We’ve launched the Climate Science Information Center to connect our community with factual resources from the world’s leading climate organizations and experts, as well as show people how they can reduce their own environmental impact. Through these efforts, we hope to drive more awareness around this issue and spur climate action.

Learn about Our Climate Commitment.

Ending Carbon Pollution: The Energy Efficiency Imperative

By Ralph Cavanagh, Energy Co-Director, Climate & Clean Energy Program,
Natural Resources Defense Council

A recommendation for America to “invest in energy efficiency and productivity” leads a new blueprint for “Accelerating Decarbonization of the U.S. Energy System” by the National Academies of Sciences, Engineering and Medicine. This is the latest confirmation of a resounding consensus that energy efficiency improvements are at the heart of any plausible plan for halting the carbon pollution fueling the climate crisis.

Recent reports also by the International Energy Agency, the American Council for an Energy Efficient Economy (ACEEE), and Evolved Energy all agree: Affordable, equitable, and reliable electricity service in an economy reducing carbon emissions depends vitally on harnessing the full capacity of cost-effective energy efficiency. In fact, ACEEE concluded that “energy efficiency can slash U.S. energy use and greenhouse gas emissions by about 50% by 2050, getting us halfway to our national climate goals . . . ” Continue reading here.

Interactive Online Map: ACEEE State Energy Efficiency Scorecard. Nebraska’s ACEEE Scorecard Rank: 41. As the map shows, several states in the Southwest Power Pool (SPP) have ACEEE scorecard rankings in the 40’s, with Wyoming at 51. States also scoring in the 40’s: North Dakota 48, South Dakota 45, Kansas 47, Louisiana 45.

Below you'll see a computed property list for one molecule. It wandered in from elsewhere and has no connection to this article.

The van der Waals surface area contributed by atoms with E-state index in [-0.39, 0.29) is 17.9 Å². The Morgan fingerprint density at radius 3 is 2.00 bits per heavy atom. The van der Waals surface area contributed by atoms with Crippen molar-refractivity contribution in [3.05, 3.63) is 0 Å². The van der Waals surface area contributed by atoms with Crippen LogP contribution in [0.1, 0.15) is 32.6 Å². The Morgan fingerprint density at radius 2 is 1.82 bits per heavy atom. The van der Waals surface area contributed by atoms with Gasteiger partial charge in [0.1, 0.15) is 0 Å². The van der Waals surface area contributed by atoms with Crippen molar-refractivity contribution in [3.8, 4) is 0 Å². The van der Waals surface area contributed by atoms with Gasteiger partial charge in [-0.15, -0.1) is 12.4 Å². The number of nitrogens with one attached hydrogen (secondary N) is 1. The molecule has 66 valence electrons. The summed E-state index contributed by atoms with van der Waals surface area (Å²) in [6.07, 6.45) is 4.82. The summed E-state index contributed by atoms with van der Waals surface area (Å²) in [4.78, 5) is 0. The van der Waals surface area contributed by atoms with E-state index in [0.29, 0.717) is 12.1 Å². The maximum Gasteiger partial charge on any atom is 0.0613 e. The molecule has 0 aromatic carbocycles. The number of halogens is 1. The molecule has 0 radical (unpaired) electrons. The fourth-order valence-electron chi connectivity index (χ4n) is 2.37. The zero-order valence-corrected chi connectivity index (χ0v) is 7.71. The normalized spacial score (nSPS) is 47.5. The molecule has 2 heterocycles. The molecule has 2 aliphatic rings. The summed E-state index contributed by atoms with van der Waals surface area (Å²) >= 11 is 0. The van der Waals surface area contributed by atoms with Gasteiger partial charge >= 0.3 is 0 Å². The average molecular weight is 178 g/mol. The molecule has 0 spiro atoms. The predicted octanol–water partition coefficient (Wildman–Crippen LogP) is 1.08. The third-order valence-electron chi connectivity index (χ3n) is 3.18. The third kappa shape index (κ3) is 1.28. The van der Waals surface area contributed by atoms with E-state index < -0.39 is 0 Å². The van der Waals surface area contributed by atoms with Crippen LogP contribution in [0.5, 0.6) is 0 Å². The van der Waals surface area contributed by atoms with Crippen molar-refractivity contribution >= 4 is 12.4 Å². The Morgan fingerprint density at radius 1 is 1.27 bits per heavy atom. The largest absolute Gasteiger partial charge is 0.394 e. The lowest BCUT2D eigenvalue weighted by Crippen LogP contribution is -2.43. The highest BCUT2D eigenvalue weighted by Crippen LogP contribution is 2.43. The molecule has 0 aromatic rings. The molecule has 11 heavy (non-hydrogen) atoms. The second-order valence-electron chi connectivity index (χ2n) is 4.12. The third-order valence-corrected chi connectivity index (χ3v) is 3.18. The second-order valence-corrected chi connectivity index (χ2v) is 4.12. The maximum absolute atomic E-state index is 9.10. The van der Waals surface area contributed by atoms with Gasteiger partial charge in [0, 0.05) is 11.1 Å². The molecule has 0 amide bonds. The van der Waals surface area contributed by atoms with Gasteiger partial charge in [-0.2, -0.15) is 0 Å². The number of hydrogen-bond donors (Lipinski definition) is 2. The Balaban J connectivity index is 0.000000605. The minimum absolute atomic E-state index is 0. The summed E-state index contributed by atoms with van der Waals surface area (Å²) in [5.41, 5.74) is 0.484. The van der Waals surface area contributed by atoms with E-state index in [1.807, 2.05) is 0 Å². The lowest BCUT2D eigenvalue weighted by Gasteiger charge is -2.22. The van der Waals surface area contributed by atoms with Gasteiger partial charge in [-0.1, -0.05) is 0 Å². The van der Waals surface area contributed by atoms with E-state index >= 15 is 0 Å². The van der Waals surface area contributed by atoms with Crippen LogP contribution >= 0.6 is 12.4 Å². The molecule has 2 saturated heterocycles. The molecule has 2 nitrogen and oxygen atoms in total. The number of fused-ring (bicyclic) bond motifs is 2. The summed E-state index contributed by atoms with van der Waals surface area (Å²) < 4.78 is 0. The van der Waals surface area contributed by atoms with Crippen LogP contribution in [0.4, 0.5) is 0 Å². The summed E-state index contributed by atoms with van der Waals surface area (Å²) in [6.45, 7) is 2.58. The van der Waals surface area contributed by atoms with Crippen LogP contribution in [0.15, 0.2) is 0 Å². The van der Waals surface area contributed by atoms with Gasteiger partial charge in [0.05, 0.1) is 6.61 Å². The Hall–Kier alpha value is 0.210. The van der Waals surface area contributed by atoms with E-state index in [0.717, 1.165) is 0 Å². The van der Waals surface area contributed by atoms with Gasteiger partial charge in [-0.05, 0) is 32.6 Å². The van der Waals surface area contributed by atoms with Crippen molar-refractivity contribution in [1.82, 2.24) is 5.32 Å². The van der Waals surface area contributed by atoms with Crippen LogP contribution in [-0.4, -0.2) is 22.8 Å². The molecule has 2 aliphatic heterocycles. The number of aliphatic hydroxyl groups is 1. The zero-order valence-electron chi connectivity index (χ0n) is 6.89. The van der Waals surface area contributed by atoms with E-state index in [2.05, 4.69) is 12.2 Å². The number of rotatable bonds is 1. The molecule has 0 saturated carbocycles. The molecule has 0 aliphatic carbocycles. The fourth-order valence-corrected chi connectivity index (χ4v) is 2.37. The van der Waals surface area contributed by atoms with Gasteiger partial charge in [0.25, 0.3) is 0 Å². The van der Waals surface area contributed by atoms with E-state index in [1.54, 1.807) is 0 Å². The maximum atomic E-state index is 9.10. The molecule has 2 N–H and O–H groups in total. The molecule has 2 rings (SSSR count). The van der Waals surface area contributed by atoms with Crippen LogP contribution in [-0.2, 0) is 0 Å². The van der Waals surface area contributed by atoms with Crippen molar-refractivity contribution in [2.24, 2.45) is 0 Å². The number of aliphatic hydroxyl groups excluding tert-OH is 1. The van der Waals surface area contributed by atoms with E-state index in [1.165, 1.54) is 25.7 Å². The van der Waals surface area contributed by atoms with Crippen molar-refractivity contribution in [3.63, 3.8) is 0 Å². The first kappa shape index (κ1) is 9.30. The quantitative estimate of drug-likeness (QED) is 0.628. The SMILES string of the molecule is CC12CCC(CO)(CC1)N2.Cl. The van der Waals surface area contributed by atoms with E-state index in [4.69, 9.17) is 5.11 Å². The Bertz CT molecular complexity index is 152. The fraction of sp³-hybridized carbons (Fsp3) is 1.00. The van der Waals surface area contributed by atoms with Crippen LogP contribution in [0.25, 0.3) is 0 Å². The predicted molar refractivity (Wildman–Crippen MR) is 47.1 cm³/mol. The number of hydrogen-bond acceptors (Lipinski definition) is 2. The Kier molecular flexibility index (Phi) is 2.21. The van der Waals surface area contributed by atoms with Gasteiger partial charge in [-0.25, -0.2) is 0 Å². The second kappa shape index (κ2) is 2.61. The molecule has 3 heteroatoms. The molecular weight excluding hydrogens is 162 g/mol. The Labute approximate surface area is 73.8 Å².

Nebraska’s low ranking highlights our state’s need for a comprehensive energy plan that includes energy efficiency.

Minnesota’s Outstanding Leadership

Minnesota, with a Scorecard of 9 (tying with Oregon), ranks the highest among Southwest Power Pool member states and provides an excellent national model for states, municipalities, utilities and other entities with zero-emission goals.

Driven by strong energy savings goals established under the state’s 2007 Next Generation Energy Act, Minnesota continues to rank among the top energy-efficient states in the nation. The state has also invested in policies and programs to drive efficiency in other sectors, including activities to ensure energy code compliance and through lead by example policies that set energy conservation requirements for state owned resources. Minnesota continues to explore opportunities to advance efficiency in other ways to promote building electrification and encourage adoption of electric vehicles. The Minnesota Pollution Control Agency is also pursuing a rulemaking to adopt California’s low- and zero-emission vehicle (ZEV) standards. – ACEEE State Energy Efficiency Scorecard

SPP Resources